Benefits of Legal Marijuana Sales in Terms of Taxes and Budget

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It helps disadvantaged communities heal; it helps achieve equity; it is safer and better controlled than street pot; it defangs organised crime; it provides an alternative to addictive opioids… Legalizing marijuana can save hundreds of thousands of lives every year from being destroyed by the War on Drugs; it helps disadvantaged communities heal; it helps achieve equity; it is safer and better controlled than street pot; it defangs organised crime; it provides an alternative to addictive opioids… However, in the age of unbridled capitalism, one point stands out above the rest: it is extremely profitable.

The Marijuana Policy Project collated data from all 19 states that have legalised recreational marijuana, as well as Washington, D.C., in a large-scale analysis. Nine of these states modified their cannabis laws in 2020 or 2021 as a result of the rapidly increasing pace of legalisation across the country, and tax collections have yet to begin in eight of those states.

Cannabis revenue surpasses that of alcohol.

In 2018, alcohol generated less than $7.5 billion in tax income across all 50 states, accounting for 0.2 percent of the $3.3 trillion in total revenue. Despite its widespread appeal and pervasiveness in the United States, alcohol is less profitable than legal cannabis, according to the study.

Legal cannabis provided states an additional $7.9 billion in tax revenue from recreational sales alone in just 11 states and a few years—as cannabis sales began in 2014 in Colorado and Washington for the first time in the United States. This does not include local taxes, medicinal marijuana revenue, cannabis business application and licencing costs, corporate taxes paid to the federal government, or income taxes paid by cannabis workers, all of which contribute to the American economy.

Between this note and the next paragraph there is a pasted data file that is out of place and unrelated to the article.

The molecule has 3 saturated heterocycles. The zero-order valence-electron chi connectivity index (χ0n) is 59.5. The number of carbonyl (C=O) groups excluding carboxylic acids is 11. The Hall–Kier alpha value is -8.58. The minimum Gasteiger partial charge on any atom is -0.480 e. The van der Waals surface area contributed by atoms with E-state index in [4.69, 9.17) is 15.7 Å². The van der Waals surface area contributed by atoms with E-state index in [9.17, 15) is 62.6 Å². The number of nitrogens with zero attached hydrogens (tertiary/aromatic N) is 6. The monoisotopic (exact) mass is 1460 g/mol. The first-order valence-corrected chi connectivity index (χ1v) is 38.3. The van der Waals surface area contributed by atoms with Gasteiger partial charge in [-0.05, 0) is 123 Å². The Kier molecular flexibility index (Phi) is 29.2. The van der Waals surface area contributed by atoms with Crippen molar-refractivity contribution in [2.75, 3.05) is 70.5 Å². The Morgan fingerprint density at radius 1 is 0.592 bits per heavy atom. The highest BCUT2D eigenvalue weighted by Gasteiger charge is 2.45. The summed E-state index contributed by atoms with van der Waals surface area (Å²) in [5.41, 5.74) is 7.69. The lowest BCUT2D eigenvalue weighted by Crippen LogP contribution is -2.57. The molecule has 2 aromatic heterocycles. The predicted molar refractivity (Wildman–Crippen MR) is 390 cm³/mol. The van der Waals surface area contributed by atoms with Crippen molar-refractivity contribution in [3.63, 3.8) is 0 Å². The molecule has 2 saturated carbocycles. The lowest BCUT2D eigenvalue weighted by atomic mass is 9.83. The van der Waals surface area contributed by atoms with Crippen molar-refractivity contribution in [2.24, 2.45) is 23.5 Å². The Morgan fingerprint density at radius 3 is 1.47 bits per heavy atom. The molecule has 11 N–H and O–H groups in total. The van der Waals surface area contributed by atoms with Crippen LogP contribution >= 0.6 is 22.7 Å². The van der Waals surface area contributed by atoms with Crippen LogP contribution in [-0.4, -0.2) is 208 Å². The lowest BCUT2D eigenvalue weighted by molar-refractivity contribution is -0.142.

In Washington, state-level alcohol taxes generated $370 million in revenue in 2018. The considerably smaller recreational marijuana sector pulled in $437 million in the same year. Colorado made $243 million from legal marijuana that year, compared to $47 million from alcohol.

Cannabis not only outperforms alcohol, despite the fact that alcohol is the more common psychoactive narcotic, but its popularity is rapidly growing, as evidenced by Colorado and Washington, the two states where it has been sold the longest.

Washington State only made $22 million in cannabis income in its first year of retail sales, whereas Colorado made $46 million. These two states will receive $614 million and $362 million in 2020, respectively.

Despite being the only two states on the ballot in 2014, the revenue discrepancy between Washington and Colorado can be explained in part by Washington’s higher population and a different taxation approach. Initially, legal recreational marijuana was taxed three times, making it impossible to compete with the illegal market, which explains the industry’s slow start until the tax was simplified to a 37 percent retail tax in 2015—cannabis revenue more than doubled in one year after the tax was reformed, going from $159 to $302 million. Colorado, which taxes cannabis twice, once when it’s sold wholesale and then again when it’s sold retail, has seen far slower growth.